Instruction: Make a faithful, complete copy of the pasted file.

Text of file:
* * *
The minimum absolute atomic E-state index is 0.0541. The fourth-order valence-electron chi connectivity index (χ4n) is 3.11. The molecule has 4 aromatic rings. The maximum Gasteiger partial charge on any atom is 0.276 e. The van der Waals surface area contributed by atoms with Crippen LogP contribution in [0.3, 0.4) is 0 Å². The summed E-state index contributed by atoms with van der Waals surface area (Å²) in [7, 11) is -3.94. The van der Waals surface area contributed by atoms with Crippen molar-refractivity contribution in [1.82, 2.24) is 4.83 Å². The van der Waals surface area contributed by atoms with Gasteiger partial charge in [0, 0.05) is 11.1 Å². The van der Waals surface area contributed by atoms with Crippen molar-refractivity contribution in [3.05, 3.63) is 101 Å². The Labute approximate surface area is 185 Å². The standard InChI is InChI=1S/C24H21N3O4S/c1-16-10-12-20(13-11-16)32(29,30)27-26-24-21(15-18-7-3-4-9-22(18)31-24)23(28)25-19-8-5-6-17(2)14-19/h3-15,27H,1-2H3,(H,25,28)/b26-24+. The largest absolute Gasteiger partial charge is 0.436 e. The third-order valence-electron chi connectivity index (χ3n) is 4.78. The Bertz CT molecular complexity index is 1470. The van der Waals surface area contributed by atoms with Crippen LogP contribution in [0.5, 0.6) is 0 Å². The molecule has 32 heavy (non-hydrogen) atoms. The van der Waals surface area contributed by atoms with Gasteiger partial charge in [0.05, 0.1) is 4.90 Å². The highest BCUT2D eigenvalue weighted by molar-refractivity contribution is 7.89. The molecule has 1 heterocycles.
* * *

The minimum absolute atomic E-state index is 0.0541. The fourth-order valence-electron chi connectivity index (χ4n) is 3.11. The molecule has 4 aromatic rings. The maximum Gasteiger partial charge on any atom is 0.276 e. The van der Waals surface area contributed by atoms with Crippen LogP contribution in [0.3, 0.4) is 0 Å². The summed E-state index contributed by atoms with van der Waals surface area (Å²) in [7, 11) is -3.94. The van der Waals surface area contributed by atoms with Crippen molar-refractivity contribution in [1.82, 2.24) is 4.83 Å². The van der Waals surface area contributed by atoms with Gasteiger partial charge in [0, 0.05) is 11.1 Å². The van der Waals surface area contributed by atoms with Crippen molar-refractivity contribution in [3.05, 3.63) is 101 Å². The Labute approximate surface area is 185 Å². The standard InChI is InChI=1S/C24H21N3O4S/c1-16-10-12-20(13-11-16)32(29,30)27-26-24-21(15-18-7-3-4-9-22(18)31-24)23(28)25-19-8-5-6-17(2)14-19/h3-15,27H,1-2H3,(H,25,28)/b26-24+. The largest absolute Gasteiger partial charge is 0.436 e. The third-order valence-electron chi connectivity index (χ3n) is 4.78. The Bertz CT molecular complexity index is 1470. The van der Waals surface area contributed by atoms with Crippen LogP contribution in [0.5, 0.6) is 0 Å². The molecule has 32 heavy (non-hydrogen) atoms. The van der Waals surface area contributed by atoms with Gasteiger partial charge in [0.05, 0.1) is 4.90 Å². The highest BCUT2D eigenvalue weighted by molar-refractivity contribution is 7.89. The molecule has 1 heterocycles.